In sum, Interserve did not have substantial capital or investment in the form of tools, equipment, machineries, and work premises; and respondents, its supposed employees, performed work which was directly related to the principal business of petitioner. It is, thus, evident that Interserve falls under the definition of a “labor-only” contractor, under Article 106 of the Labor Code; as well as Section 5(i) of the Rules Implementing Articles 106-109 of the Labor Code, as amended.  It is also apparent that Interserve is a labor-only contractor under Section 5(ii) of the Rules Implementing Articles 106-109 of the Labor Code, as amended, since it did not exercise the right to control the performance of the work of respondents.

The lack of control of Interserve over the respondents can be gleaned from the Contract of Services between Interserve (as the CONTRACTOR) and petitioner (as the CLIENT).  The Contract of Services between Interserve and petitioner did not identify the work needed to be performed and the final result required to be accomplished. Instead, the Contract specified the type of workers Interserve must provide petitioner (“Route Helpers, Salesmen, Drivers, Clericals, Encoders & PD”) and their qualifications (technical/vocational course graduates, physically fit, of good moral character, and have not been convicted of any crime). The Contract also states that, “to carry out the undertakings specified in the immediately preceding paragraph, the CONTRACTOR shall employ the necessary personnel,” thus, acknowledging that Interserve did not yet have in its employ the personnel needed by petitioner and would still pick out such personnel based on the criteria provided by petitioner. In other words, Interserve did not obligate itself to perform an identifiable job, work, or service for petitioner, but merely bound itself to provide the latter with specific types of employees. These contractual provisions strongly indicated that Interserve was merely a recruiting and manpower agency providing petitioner with workers performing tasks directly related to the latter’s principal business.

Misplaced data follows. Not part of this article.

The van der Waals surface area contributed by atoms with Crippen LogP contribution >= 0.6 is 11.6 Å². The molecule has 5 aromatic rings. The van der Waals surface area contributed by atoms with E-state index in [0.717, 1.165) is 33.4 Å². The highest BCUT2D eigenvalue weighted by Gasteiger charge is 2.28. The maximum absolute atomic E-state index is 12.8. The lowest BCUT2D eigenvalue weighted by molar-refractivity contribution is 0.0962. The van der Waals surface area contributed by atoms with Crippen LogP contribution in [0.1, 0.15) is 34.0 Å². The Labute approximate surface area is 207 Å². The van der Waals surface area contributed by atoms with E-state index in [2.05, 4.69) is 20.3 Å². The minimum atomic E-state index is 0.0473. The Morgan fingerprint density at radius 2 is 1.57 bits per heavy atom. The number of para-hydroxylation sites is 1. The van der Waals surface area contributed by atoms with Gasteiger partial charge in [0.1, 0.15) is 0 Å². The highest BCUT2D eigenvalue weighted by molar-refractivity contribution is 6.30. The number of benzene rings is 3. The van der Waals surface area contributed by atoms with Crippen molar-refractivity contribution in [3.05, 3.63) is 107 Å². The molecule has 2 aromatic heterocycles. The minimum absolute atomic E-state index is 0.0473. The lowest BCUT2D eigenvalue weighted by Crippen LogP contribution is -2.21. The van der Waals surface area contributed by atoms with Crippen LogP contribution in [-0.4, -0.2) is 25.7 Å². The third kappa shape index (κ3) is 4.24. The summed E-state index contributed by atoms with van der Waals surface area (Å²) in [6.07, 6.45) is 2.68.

The certification issued by the DOLE stating that Interserve is an independent job contractor does not sway this Court to take it at face value, since the primary purpose stated in the Articles of Incorporation of Interserve is misleading. According to its Articles of Incorporation, the principal business of Interserve is to provide janitorial and allied services. The delivery and distribution of Coca-Cola products, the work for which respondents were employed and assigned to petitioner, were in no way allied to janitorial services. While the DOLE may have found that the capital and/or investments in tools and equipment of Interserve were sufficient for an independent contractor for janitorial services, this does not mean that such capital and/or investments were likewise sufficient to maintain an independent contracting business for the delivery and distribution of Coca-Cola products.

With the finding that Interserve was engaged in prohibited labor-only contracting, petitioner shall be deemed the true employer of respondents. As regular employees of petitioner, respondents cannot be dismissed except for just or authorized causes, none of which were alleged or proven to exist in this case, the only defense of petitioner against the charge of illegal dismissal being that respondents were not its employees. Records also failed to show that petitioner afforded respondents the twin requirements of procedural due process, i.e., notice and hearing, prior to their dismissal. Respondents were not served notices informing them of the particular acts for which their dismissal was sought. Nor were they required to give their side regarding the charges made against them. Certainly, the respondents’ dismissal was not carried out in accordance with law and, therefore, illegal.